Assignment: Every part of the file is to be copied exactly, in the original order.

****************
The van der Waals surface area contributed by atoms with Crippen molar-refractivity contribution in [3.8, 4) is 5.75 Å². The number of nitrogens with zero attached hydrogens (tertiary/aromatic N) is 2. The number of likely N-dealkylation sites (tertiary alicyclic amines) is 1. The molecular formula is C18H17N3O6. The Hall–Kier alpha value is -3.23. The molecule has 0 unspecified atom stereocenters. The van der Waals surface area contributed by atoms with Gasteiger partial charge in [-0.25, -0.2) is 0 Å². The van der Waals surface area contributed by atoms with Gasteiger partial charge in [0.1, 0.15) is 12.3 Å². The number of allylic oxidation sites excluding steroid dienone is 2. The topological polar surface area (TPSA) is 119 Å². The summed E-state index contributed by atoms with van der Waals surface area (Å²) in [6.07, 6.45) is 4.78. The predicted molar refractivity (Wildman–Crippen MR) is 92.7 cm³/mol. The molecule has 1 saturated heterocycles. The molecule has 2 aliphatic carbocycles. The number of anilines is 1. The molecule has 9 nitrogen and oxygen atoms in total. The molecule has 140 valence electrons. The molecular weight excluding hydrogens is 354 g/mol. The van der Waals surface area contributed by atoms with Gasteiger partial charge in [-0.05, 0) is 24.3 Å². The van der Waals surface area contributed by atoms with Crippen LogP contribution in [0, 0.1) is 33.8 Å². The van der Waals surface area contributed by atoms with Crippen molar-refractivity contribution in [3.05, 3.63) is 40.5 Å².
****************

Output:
The van der Waals surface area contributed by atoms with Crippen molar-refractivity contribution in [3.8, 4) is 5.75 Å². The number of nitrogens with zero attached hydrogens (tertiary/aromatic N) is 2. The number of likely N-dealkylation sites (tertiary alicyclic amines) is 1. The molecular formula is C18H17N3O6. The Hall–Kier alpha value is -3.23. The molecule has 0 unspecified atom stereocenters. The van der Waals surface area contributed by atoms with Gasteiger partial charge in [-0.25, -0.2) is 0 Å². The van der Waals surface area contributed by atoms with Gasteiger partial charge in [0.1, 0.15) is 12.3 Å². The number of allylic oxidation sites excluding steroid dienone is 2. The topological polar surface area (TPSA) is 119 Å². The summed E-state index contributed by atoms with van der Waals surface area (Å²) in [6.07, 6.45) is 4.78. The predicted molar refractivity (Wildman–Crippen MR) is 92.7 cm³/mol. The molecule has 1 saturated heterocycles. The molecule has 2 aliphatic carbocycles. The number of anilines is 1. The molecule has 9 nitrogen and oxygen atoms in total. The molecule has 140 valence electrons. The molecular weight excluding hydrogens is 354 g/mol. The van der Waals surface area contributed by atoms with Gasteiger partial charge in [-0.05, 0) is 24.3 Å². The van der Waals surface area contributed by atoms with Crippen LogP contribution in [0, 0.1) is 33.8 Å². The van der Waals surface area contributed by atoms with Crippen molar-refractivity contribution in [3.05, 3.63) is 40.5 Å².